In recent years much historical sexual abuse of women has come to light. But why did they stay silent for so long?
Many didn’t feel safe sharing their experiences. They were afraid they would be blamed for being in the wrong place at the wrong time, for wearing inappropriate clothing, for flirting and generally encouraging sexual advances, despite being a minor.
Many have been disbelieved. Many blamed themselves and live with guilt and shame for allowing the abuse to happen as if they were powerful enough to stop it. Perpetrators deliberately pick victims where they have more power, whether it’s through their authority, status or pure body strength. The perception of women at different times in history has also played a part in keeping women silent.
Bathsheba isn’t often regarded as a victim of sexual abuse. Yet nowhere in the Bible is Bathsheba held responsible for adultery, only David is rebuked, and only David is sent a prophet.
When we consider Bathsheba as a sexual abuse survivor, we wonder how faith in a loving, powerful God can survive abuse.
Bathsheba summoned to the palace
When kings went off to war, David stayed home (2 Samuel 11:1). We aren’t told Bathsheba was in the wrong place at the wrong time, but we’re told that David was. He was supposed to be fighting a war, not lolling about at home.
Often Bathsheba is described as taking a bath, but strictly speaking, she was washing herself as part of the purification ritual following menstruating (2 Samuel 11:4). She was following the instructions God gave Moses. Artists like to portray Bathsheba flaunting naked in front of a window. Yet, she may have been simply washing with a basin of water. We’re told David had gone to bed. Perhaps Bathsheba deliberately waited until the time when most people would be sleeping or napping to ensure her privacy.
The account tells us David could see Bathsheba from the palace roof and therefore must have lived nearby—a neighbor. Only trusted, close associates of the king would live in such close proximity. Yet David doesn’t know who she is and sends someone to find out. “She is Bathsheba, the daughter of Eliam and the wife of Uriah the Hittite” (2 Samuel 11:3).
Some translations put the reply in the form of a question: “Isn’t this Bathsheba?”
David should have known who she was. The messenger’s reply mentions two men, Eliam and Uriah. They were both part of David’s thirty mighty men (2 Samuel 23:24-39). These men trusted him completely. Sadly, David betrays two of his most faithful supporters.
The historical evidence suggests David was at least 40 at the time of this incident with Bathsheba. Meanwhile, all the indications are that Bathsheba is quite young. She would have grown up in awe of David. Her father and grandfather would have related stories of their great victories, of David’s courage and his faith in God. He was God’s anointed king and the spiritual leader of his people.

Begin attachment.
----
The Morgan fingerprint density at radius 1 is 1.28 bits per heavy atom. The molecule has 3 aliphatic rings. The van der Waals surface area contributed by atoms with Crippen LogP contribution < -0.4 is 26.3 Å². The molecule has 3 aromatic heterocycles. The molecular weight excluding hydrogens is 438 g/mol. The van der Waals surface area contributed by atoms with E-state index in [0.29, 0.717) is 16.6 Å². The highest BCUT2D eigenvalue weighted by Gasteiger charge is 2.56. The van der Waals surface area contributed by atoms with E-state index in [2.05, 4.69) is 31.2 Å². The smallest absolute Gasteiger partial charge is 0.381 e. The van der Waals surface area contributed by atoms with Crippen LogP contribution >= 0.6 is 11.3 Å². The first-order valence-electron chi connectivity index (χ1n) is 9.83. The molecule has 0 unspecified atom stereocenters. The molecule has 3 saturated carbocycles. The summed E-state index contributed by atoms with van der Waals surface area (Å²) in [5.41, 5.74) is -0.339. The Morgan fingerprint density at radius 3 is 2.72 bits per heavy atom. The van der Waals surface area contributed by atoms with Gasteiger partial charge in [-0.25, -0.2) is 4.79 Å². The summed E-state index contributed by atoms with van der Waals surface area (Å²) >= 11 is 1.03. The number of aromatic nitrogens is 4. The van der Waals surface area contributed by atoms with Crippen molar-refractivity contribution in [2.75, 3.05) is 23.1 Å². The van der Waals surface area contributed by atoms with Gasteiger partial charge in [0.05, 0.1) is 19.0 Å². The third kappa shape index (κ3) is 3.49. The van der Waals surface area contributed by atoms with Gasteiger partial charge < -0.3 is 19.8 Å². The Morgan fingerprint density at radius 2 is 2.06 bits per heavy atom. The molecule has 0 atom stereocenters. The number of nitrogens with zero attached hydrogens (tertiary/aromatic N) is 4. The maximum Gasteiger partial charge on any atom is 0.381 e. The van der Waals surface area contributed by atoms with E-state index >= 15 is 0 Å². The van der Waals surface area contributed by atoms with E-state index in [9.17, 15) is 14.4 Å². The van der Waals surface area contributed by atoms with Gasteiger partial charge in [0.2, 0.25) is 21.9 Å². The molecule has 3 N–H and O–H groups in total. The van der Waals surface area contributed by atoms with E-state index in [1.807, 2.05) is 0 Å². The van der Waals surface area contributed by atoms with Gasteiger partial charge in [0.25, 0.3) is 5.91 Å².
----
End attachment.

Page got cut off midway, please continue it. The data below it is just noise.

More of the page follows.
In this culture, girls married soon after puberty. Bathsheba may have been only a teenager when she married Uriah and had since grown, unnoticed by David, into a beautiful woman. This would explain why David didn’t recognize her. Later in the barbed parable, Nathan tells David (2 Samuel 12:1-12), he uses the term “little ewe lamb” (NIV) to describe Bathsheba. “Little” and “lamb” indicate that Bathsheba wasn’t a mature adult.
Why would Bathsheba question David’s motives, when he unexpectedly summoned her to the palace? Perhaps she thought a messenger had come with news of the battle and her husband’s welfare. Once in the palace, how could she protest his advances? After all, he was the king. He abuses his position and power and initiates a sexual relationship with Bathsheba.
The Bible doesn’t hold Bathsheba responsible because she was placed in a position of powerlessness. In this relationship, David had all the power, all the authority, and all the control. Bathsheba was the victim. She has no choice but to comply.
Bathsheba’s new life
When Bathsheba tells David, she is pregnant, David acts to protect himself and has her husband killed. The cover-up helped David, the perpetrator, but added to Bathsheba’s grief. Bathsheba is thrown into a world of guilt and confusion. Who would believe the king could behave so badly? While she hopes that David will help her, rather than abandon her, she expresses no desire to be David’s wife and certainly, no desire to be Uriah’s widow.
David marries Bathsheba which gives her some dignity and he takes responsibility for her child. Bathsheba moves to a new life in the palace, where she is one of David’s many wives. This wasn’t a position she had sought after.
Ultimately David repents and his life continues as it was. However, Bathsheba’s life is forever changed but God doesn’t forget her. We read, “Then David comforted his wife Bathsheba, and he went to her and made love to her. She gave birth to a son, and they named him Solomon. The Lord loved him; and because the Lord loved him, he sent word through Nathan the prophet to name him Jedidiah” (Jedidiah means loved by the Lord) (2 Samuel 12:24-25).
God’s favor on Solomon extended to him becoming the next king (1 Chronicles 28:5-7) and Bathsheba is honored as the king’s mother. Bathsheba also becomes an ancestor of Jesus (Matthew 1:6).
Bathsheba’s life made a difference by showing us there’s hope for a new future beyond abuse. Bathsheba is included in God’s family and has a position of honour. God desires to shower all victims with grace and favor and include them in his family. He wants to give them beauty for ashes (Isaiah 61:3).
More articles about women in the Bible can be found here.